The MAP test, and the AP test, and White Supremacy

6 Feb

The  Seattle Weekly reports that the NAACP has joined the struggle against the MAP test:

In addition to broad concerns over what results of the MAP test actually reflect, the local branch of the NAACP has specific concerns regarding the Seattle School District using the computerized test to determine which students are placed in advance courses – a practice the NAACP says can lead to an “inequitable result” for children of color and those living in poverty.

This is a great point,and I’m glad the NAACP is joining the fight.  But I think we need to go further, and question the very existence of tracking systems in schools, and how they reproduce institutionalized racism/ white supremacy.  For example, Garfield High is in the historically Black Central District, a neighborhood which has gentrified with an influx of middle class white families.  Many Black families have been pushed out by rising rents, and   some of the new white families push for increased police surveillance and harassment of youth of color.   How does this play out at Garfield?  Who controls the school – the gentrifiers, or the Black community?   How many Black students are in Garfield’s Advanced Placement (AP) classes?

Furthermore, the Advanced Placement tests given at the end of AP classes are also standardized tests with their own cultural biases. For example, overemphasizing AP tests can push high schools to cling to a eurocentric (white dominated) approach to social studies instruction. In other words: there is no AP Black History.

I used to teach African and Asian studies at a borugie prep school.  There was tremendous pressure for seniors to take AP European History so they could get into elite colleges.  On about the third or fourth day of the semester, I soon realized that my “ethnic studies” classes were considered the “easy” alternative to the more “serious” AP classes.  Many student athletes had been informally tracked into African studies and considered it a “jock class”.  I remember discussing and analyzing that with my students.  I made it clear that African history is just as important as European history, even if it doesn’t prepare you for getting a 5 on a prestigious AP test. I made that class just as rigorous as any AP European History class, but also a lot more creative, because we didn’t have to focus on test prep lessons.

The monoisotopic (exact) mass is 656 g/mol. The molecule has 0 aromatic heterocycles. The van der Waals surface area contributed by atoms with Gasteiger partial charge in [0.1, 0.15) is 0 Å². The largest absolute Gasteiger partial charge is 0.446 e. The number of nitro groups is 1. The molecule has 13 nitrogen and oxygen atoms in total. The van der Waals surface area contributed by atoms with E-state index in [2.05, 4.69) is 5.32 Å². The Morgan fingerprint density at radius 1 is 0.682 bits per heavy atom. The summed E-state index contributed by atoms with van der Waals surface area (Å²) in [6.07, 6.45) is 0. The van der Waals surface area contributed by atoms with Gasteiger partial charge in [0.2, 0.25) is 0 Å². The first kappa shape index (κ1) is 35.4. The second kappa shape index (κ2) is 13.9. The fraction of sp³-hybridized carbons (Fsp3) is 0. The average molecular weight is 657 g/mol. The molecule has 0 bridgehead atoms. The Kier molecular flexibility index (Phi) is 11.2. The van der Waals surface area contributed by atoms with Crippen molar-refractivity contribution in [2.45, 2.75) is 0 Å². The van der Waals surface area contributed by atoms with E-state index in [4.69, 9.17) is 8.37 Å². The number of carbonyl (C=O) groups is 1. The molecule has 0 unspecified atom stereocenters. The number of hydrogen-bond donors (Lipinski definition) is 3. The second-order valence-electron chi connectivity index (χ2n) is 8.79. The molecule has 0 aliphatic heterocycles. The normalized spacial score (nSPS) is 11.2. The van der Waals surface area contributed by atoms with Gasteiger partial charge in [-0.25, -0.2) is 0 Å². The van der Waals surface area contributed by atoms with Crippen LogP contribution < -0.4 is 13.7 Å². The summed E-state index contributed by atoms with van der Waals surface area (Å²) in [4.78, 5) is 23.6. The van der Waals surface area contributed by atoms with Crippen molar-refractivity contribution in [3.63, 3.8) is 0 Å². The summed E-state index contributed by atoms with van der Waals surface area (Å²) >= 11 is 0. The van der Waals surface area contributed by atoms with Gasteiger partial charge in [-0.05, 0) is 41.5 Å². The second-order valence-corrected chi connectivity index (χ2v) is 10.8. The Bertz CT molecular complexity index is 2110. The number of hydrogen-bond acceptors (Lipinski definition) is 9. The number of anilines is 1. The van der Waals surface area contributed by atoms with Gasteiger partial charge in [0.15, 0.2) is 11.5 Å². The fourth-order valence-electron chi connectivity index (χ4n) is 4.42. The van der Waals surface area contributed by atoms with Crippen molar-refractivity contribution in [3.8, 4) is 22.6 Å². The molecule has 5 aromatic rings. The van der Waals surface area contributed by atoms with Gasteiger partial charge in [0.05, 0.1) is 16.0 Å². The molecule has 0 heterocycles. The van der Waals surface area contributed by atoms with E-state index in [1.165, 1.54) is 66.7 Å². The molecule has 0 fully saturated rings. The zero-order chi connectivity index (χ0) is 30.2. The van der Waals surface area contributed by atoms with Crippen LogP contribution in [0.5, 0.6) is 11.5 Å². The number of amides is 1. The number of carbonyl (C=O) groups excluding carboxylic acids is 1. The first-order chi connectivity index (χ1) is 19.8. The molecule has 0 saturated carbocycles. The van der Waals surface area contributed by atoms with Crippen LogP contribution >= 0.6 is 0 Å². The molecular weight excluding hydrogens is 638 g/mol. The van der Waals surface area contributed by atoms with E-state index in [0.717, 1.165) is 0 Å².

Black Student Unions at schools like Garfield fought hard against these kinds of racial hierarchies and white-washed curricula.  As the boycott of the MAP test unfolds, I hope these dimensions of the struggle for equality continue to be central.


7 Responses to “The MAP test, and the AP test, and White Supremacy”

  1. this2shallchange February 6, 2013 at 11:10 pm #

    This is great news about the NAACP. Hope the questioning can lead to discussion also about “gifted” programs that begin the tracking of students at very young ages.

  2. metrobusman February 9, 2013 at 6:07 am #

    Not so sure this is good news. It has been a long time indeed since the NAACP has been a cutting-edge black advocacy institution. If they were they would have gotten involved immediately. Boycotters beware.

  3. shadesofsilence206 February 9, 2013 at 10:52 pm #